- If you have epilepsy— the therapist would have to be very cautious
- If you have any heart problems
- If you have any other medical problems, skin disorders or diseases such as eczema.
- If you are pregnant or have just had a baby. Though electrolysis should be safe up to around seven months. (when you’ll start becoming more sensitive), the therapist will probably advise you to be patient and see if the hair disappears once you’ve had your baby. Quite often, superfluous hair will disappear within a couple of months, just like a pregnancy mask (pigmentation in skin) though in some cases it can take up to two years.
What should you tell the therapist?
- If you have had any previous electrolysis treatment. If so, where, for how long, and the date of your last treatment.
- Where you want treatment. You may choose to have electrolysis to remove hair from the face, including eyebrows, from the bikini line, legs, underarms, around the nipple or tummy.
- When you first noticed unwanted hair. If you have always had it, but have only just decided to have it removed, it’s probably hereditary, or associated with people of your race. But if superfluous hair has suddenly appeared, it is probably due to hormonal changes in the body— puberty, pregnancy, the menopause or from taking drugs such as birth control pills or cortisone.
- Hair will never start growing for no apparent reason. Pregnancy can stimulate hair growth which can be treated once puberty is over, or they can develop a temporary hair growth which will disappear once hormone balance is restored. After the menopause, many women develop some superfluous hair around the chin and upper lip, in a male growth pattern. That is also due to hormone changes in the body.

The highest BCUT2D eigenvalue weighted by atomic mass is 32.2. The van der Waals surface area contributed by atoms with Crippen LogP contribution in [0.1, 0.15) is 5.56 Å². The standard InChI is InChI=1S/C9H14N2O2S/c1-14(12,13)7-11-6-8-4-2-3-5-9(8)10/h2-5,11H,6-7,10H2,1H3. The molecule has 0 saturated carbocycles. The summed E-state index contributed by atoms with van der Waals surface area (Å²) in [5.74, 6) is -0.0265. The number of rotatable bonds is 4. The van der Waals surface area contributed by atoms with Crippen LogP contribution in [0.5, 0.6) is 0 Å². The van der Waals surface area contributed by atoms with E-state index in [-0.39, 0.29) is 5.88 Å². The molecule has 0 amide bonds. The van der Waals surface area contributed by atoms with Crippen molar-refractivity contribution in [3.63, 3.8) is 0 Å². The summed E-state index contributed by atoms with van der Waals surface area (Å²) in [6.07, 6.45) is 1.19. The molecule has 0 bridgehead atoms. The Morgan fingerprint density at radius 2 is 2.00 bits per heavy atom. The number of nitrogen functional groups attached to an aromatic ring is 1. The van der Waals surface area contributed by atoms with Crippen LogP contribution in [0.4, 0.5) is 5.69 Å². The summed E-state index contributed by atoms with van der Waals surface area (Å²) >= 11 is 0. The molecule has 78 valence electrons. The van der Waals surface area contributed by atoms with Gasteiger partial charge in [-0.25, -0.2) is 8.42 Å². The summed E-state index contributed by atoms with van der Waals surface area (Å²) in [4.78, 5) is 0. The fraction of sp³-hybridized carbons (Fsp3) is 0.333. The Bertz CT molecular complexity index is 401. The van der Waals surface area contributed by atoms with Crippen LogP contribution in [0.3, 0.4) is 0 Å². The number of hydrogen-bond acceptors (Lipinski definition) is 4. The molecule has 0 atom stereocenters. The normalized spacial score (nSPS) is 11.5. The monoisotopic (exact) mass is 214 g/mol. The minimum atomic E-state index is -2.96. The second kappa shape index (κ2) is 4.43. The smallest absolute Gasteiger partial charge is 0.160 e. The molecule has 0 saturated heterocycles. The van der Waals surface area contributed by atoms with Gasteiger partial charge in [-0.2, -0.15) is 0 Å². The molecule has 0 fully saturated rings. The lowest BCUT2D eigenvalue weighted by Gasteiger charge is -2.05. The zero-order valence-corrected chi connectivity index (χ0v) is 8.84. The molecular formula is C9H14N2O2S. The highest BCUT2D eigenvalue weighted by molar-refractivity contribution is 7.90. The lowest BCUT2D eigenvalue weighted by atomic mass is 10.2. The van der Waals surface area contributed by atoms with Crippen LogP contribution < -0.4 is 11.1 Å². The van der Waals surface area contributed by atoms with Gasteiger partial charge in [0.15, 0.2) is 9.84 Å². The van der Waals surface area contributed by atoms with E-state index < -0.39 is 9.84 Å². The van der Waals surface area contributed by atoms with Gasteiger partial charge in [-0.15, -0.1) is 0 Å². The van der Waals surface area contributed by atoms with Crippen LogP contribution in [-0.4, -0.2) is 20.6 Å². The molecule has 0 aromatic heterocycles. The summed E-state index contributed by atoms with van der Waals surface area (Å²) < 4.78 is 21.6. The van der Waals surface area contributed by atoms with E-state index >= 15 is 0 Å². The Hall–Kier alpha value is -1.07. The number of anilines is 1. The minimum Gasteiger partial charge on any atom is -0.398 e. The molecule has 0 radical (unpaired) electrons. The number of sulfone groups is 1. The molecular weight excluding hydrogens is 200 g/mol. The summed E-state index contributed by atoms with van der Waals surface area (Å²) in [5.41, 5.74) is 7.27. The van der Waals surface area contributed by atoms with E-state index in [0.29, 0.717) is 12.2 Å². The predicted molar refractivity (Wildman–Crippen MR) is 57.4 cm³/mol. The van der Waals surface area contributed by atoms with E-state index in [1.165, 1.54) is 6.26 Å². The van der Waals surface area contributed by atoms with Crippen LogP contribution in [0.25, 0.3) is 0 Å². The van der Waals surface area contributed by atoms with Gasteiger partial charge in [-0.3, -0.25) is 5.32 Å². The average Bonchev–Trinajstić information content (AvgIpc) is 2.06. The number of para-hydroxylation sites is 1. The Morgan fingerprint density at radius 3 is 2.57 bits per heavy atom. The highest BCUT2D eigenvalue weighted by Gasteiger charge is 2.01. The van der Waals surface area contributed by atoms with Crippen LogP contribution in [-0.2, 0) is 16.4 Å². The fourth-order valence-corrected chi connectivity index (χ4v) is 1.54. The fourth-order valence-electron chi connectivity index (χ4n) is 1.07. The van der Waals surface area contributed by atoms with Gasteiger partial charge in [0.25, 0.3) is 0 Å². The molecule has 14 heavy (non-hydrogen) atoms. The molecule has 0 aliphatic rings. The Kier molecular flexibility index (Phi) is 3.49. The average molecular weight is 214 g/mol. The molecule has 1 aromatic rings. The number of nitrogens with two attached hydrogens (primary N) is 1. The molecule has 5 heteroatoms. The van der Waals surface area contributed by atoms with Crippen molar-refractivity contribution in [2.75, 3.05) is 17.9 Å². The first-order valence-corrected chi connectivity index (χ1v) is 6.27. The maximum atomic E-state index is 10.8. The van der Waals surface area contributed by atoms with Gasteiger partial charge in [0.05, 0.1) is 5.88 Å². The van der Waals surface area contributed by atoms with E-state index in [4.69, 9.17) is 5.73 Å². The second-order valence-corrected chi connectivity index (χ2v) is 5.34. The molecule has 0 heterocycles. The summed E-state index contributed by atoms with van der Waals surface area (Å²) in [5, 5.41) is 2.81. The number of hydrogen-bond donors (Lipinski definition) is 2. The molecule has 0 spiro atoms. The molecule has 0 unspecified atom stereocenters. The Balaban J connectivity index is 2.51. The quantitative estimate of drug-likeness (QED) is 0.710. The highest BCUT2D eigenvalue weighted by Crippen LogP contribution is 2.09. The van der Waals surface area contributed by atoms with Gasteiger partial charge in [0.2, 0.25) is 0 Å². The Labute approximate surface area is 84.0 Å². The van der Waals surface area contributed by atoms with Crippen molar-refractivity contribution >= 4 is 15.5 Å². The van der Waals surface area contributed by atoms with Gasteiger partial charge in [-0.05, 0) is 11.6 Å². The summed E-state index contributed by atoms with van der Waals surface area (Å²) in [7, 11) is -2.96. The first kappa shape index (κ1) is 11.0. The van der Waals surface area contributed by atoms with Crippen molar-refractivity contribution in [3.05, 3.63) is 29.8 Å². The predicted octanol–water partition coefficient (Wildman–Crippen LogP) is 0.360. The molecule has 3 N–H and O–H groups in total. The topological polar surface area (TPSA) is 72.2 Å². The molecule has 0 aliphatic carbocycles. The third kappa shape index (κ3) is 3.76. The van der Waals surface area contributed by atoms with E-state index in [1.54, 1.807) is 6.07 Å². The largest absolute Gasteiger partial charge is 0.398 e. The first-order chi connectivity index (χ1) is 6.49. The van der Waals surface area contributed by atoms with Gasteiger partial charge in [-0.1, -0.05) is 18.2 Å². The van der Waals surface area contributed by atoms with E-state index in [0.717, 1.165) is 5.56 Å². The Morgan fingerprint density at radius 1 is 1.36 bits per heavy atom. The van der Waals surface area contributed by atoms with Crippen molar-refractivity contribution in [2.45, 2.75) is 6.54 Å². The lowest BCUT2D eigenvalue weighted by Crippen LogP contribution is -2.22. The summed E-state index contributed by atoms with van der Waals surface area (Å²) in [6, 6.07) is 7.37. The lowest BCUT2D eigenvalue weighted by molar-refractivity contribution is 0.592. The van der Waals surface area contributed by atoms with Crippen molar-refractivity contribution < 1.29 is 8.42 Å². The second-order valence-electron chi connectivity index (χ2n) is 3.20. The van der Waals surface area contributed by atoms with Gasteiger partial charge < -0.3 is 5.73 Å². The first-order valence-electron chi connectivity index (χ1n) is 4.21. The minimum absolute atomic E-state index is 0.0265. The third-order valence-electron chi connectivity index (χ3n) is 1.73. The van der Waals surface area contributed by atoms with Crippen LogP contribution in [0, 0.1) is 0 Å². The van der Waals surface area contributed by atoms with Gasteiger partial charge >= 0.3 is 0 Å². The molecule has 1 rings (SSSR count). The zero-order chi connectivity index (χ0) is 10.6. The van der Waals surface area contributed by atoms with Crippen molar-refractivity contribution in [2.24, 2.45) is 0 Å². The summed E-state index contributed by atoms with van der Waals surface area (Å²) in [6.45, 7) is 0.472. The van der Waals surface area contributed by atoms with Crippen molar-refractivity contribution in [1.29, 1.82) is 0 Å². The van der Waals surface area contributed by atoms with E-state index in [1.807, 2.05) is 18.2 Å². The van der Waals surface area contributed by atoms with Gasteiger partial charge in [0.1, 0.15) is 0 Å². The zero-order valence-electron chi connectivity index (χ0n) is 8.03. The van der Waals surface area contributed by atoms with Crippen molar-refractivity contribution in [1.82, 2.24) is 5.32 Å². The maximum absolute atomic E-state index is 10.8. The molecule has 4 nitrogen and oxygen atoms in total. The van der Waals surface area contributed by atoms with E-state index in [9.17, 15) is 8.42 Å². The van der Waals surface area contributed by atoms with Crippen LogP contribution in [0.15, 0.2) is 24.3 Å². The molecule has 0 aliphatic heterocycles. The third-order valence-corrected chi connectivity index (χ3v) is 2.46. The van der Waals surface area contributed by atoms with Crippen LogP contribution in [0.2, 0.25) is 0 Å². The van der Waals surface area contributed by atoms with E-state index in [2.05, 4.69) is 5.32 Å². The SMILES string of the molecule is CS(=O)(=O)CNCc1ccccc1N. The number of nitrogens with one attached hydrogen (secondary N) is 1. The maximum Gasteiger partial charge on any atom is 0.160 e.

- What temporary measures you have used—for example, tweezing, shaving or waxing. How long you’ve been using these methods and the date of the last time you used them. If you waxed or tweezed for two to three years, the hair will be a great deal stronger than if you had have left it alone, since these distort the hair follicle. So effective treatment is going to take longer . Cutting or shaving shouldn’t make any difference to the coarseness of the hair. 5. Whether you are currently having any medical treatment. The therapist will be able to tell whether you should get your doctors advice before proceeding with electrolysis. Its imperative that you are totally honest with the therapist otherwise if your hair isn’t disappearing as it should, she wont know why.
- Whether you are on the pill. This could affect hair growth.
- Whether you have any children, and the date of your last pregnancy.
There are three different stages of hair growth, and whether or not a hair will grow back depends at which stage it is removed.
Anagen is the growing stage. An anagen hair will normally be deep in the dermis; it will have searched out of a very good blood supply for nutrition, and will subsequently be a lot stronger hair. As the therapist removes a hair at anagen—when it is still connected to the blood supply– she is most likely to destroy part of it or permanently remove it. A hair removed at anagen has a bulb at the end.
Catagen is the transitional phase, when the hair detaches itself from the blood supply and starts to break down. A hair removal at catagen has a little tail at the end.
Telogen is the resting stage. Hair stays in the follicle for three to five months, waiting to be shed. It will then either be shed normally or will be pushed out by a new telogen, she is far less likely to remove hair for good because the hair has stopped growing. A hair removed at telogen has a blunt end.